No matter what, you still have to be careful in filing docs in your hard drive ? just like the days of file cabinets. People have a tendency to do a lot on their computer, but not to be careful in filing ? something that usually takes seconds.

    By the way, here?s an easy trick to finding stuff. Drag you documents folder to the Dock (right side or bottom). Right click, Control click, or Click and hold and your whole folder ? with all subfolders ops up and you just follow. If you file carefully, this allows you to find things super fast ? Without Find. In my case, I have aliases of other folders in the Dock ? making things faster to find.
  • Spotlight needs work

    I agree, there's much work needed for Spotlight, especially in the UI department, but
    let's see what Leopard has to offer. If rumors of the inclusion of ZFS are true, then we
    could be on the brink of something really exciting for both search and backup

    But, I personally was never wowed or enamored by Spotlight. I use it very rarely. To
    me, the killer search and organizing app has always been the Finder. Nothing will
    ever beat knowing where you put things.
    Len Rooney
    • Spotlight

      Spotlight finds too much for me at times. (Though it's where I start). find or grep
      from the Terminal really comes in handy as Plans B or C.
      • What drives me nuts

        Is when Spotlight finds what I want almost instantly, but you can't click on it
        because the window is still filling with new items above, so your item gets pushed
        downward out of the window. Then you have to go scrolling for it. A minor
        annoyance, but an annoyance all the same.

        I find the finder window searches much more useful because you can select which
        directory or volume to search, but I still wish there were more display options for
        results--perhaps columns so that each can fill at it's own pace without hiding
        documents listed below.

        Thankfully, we do have the Spotlight control panel, so I definitely set that to
        ignore music files, fonts, and other stuff I seldom if ever search for. That really
        speeds things up. You can also drag the type of items up and down the list to
        prioritize the results display.

        They've got the super fast search, but now it's time to find better ways of
        presenting the results.
        Len Rooney
    • Command-f

      In a Finder Window is much more useful. Spotlight just serves as window decoration
      in my menu bar.
    • I disagree

      I use Spotlight several times daily on my home and work computers and it always
      finds what I'm looking for easily and painlessly. The find-while-you-type thing can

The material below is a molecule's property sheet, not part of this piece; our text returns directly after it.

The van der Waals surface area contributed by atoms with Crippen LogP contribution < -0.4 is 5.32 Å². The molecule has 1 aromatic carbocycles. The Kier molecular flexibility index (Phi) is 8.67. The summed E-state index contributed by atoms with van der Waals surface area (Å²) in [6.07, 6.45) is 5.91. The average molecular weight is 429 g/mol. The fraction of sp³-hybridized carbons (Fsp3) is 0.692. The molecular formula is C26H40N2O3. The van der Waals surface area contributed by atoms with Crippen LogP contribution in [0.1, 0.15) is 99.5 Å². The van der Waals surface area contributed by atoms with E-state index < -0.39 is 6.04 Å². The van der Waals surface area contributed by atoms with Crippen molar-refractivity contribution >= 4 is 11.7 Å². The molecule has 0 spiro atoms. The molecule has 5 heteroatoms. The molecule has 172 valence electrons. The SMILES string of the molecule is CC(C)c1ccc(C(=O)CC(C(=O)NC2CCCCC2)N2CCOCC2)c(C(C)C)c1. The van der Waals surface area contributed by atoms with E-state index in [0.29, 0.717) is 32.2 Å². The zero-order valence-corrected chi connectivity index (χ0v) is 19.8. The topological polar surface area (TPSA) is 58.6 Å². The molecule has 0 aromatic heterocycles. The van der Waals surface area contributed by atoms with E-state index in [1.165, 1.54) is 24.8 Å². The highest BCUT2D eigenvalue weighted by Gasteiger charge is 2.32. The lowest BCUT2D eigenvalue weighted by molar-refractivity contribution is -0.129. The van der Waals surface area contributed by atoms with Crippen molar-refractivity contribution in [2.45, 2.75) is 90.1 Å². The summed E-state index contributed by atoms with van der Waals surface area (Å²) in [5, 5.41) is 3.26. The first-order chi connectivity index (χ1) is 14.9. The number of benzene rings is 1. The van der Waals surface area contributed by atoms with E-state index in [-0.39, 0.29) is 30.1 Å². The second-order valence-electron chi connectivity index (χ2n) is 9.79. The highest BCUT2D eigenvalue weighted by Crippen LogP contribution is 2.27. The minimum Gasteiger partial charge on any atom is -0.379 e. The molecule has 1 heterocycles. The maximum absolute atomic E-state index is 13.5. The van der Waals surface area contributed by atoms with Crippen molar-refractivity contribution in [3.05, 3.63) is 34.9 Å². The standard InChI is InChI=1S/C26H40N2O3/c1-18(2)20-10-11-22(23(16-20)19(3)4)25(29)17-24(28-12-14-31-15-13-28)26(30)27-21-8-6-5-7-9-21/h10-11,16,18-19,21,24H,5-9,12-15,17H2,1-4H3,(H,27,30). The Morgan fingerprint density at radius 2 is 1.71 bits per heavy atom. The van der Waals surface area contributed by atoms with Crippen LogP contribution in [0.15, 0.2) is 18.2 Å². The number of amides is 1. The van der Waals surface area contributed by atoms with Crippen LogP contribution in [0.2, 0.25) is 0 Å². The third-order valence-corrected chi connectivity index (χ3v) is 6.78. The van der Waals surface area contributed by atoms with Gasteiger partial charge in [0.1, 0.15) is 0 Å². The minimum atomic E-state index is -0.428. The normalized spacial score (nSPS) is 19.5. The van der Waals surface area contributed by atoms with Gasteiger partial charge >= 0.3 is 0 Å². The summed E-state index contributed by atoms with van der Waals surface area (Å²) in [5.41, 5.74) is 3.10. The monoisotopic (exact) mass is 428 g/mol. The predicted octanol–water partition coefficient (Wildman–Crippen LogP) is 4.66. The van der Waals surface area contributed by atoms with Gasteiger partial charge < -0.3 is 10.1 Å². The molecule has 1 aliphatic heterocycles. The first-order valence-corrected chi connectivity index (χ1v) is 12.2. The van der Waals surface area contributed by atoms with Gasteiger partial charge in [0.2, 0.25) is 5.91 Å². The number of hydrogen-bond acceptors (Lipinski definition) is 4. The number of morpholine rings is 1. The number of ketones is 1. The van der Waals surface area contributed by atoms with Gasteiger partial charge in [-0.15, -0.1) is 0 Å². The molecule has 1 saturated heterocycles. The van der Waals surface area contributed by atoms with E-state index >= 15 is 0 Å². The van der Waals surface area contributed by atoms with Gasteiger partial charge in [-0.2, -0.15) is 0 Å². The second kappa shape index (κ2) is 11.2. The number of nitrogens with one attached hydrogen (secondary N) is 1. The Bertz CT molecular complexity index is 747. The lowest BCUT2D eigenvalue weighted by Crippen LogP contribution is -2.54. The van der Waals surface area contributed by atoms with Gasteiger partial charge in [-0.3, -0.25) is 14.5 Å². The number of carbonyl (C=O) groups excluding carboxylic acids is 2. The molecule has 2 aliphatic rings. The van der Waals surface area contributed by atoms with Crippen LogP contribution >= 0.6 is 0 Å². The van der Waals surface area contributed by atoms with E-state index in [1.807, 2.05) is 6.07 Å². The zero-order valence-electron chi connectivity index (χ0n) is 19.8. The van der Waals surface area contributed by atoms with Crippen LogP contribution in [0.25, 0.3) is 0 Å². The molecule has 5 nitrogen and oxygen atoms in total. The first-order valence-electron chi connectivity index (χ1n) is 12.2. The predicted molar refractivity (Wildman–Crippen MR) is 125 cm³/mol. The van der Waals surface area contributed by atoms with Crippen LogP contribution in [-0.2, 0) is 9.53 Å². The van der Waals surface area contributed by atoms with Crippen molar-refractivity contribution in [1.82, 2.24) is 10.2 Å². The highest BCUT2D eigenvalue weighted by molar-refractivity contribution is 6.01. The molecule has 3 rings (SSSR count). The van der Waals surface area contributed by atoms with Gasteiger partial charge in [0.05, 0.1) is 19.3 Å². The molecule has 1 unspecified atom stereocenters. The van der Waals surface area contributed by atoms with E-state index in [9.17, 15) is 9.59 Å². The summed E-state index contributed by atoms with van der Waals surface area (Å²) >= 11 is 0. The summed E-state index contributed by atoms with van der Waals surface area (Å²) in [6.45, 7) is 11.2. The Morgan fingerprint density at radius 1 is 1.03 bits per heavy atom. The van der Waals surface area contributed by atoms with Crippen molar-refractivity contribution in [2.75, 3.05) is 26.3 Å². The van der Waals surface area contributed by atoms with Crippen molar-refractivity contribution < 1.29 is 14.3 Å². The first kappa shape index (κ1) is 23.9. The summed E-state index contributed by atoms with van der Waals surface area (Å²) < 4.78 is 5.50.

be a little annoyance at times but never a big enough one to complain about. I love
      how it finds info in emails without having to open my email program.

      Does anyone remember what search was like pre-Spotlight when we were limited to
      file names and manually added metatags? Spotlight is great!
  • The difference between keywords and full-content search

    In Windows Vista (and Windows Desktop Search, and even going back to the Indexing Service that shipped for NT4 in 1997), a file's "keywords" are not the same as its "content". Keywords are added manually by the user (or software), and presumably when generating results, keyword matches are given a heavier weighting than content matches.
  • Vista does somewhat better


    In your article, you said, regarding Spotlight's search (in)ability:

    "A text file created with Apple’s TextEdit named “Serial Numbers Software” keeps it all together. When I type “serial” into spotlight, that file never shows up, even after scrolling through the 362 files it does find. A Word doc with serial in the name does. If it weren’t so irritating it would be spooky."

    I keep a similar list for my online app purchases, named "Application Reg Codes". It's a Wordpad document, and it's been a lifesaver for me on several occasions.

    As a test, I used Vista's seach box (from the Start Menu) to search for "application", "app", "reg", and "codes". Each time, Vista found the Wordpad file I was looking for. It also found other files or folders with those keywords (the "Applications" folder, "regedit.exe", "Appalacian Spring", and so on), but each time it *did* find "Application Reg Codes".

    When accessing the file from the search results, it opens in Word 2007.

    As an additional test, I saved it as a text file, renaming it "Applications Reg Codes2" and did another series of searches from the Start Menu search box. Vista found it each time, and it opens in Notepad.